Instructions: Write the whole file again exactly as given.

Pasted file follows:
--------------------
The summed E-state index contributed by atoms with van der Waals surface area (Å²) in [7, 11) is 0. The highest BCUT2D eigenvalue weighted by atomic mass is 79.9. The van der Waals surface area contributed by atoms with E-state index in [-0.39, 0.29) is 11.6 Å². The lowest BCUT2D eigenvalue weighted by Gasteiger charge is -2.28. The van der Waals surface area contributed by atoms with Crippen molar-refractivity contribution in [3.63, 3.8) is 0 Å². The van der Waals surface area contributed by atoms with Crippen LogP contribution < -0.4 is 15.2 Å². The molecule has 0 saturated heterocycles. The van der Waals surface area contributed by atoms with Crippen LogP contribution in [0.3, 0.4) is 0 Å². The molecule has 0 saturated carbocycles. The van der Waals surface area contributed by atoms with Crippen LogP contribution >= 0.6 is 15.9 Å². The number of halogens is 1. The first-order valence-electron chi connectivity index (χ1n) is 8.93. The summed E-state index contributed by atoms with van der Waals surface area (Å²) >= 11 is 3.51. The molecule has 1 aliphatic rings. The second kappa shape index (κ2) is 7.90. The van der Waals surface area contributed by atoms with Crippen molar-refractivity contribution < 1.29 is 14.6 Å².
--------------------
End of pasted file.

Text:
The summed E-state index contributed by atoms with van der Waals surface area (Å²) in [7, 11) is 0. The highest BCUT2D eigenvalue weighted by atomic mass is 79.9. The van der Waals surface area contributed by atoms with E-state index in [-0.39, 0.29) is 11.6 Å². The lowest BCUT2D eigenvalue weighted by Gasteiger charge is -2.28. The van der Waals surface area contributed by atoms with Crippen molar-refractivity contribution in [3.63, 3.8) is 0 Å². The van der Waals surface area contributed by atoms with Crippen LogP contribution < -0.4 is 15.2 Å². The molecule has 0 saturated heterocycles. The van der Waals surface area contributed by atoms with Crippen LogP contribution in [0.3, 0.4) is 0 Å². The molecule has 0 saturated carbocycles. The van der Waals surface area contributed by atoms with Crippen LogP contribution >= 0.6 is 15.9 Å². The number of halogens is 1. The first-order valence-electron chi connectivity index (χ1n) is 8.93. The summed E-state index contributed by atoms with van der Waals surface area (Å²) >= 11 is 3.51. The molecule has 1 aliphatic rings. The second kappa shape index (κ2) is 7.90. The van der Waals surface area contributed by atoms with Crippen molar-refractivity contribution < 1.29 is 14.6 Å².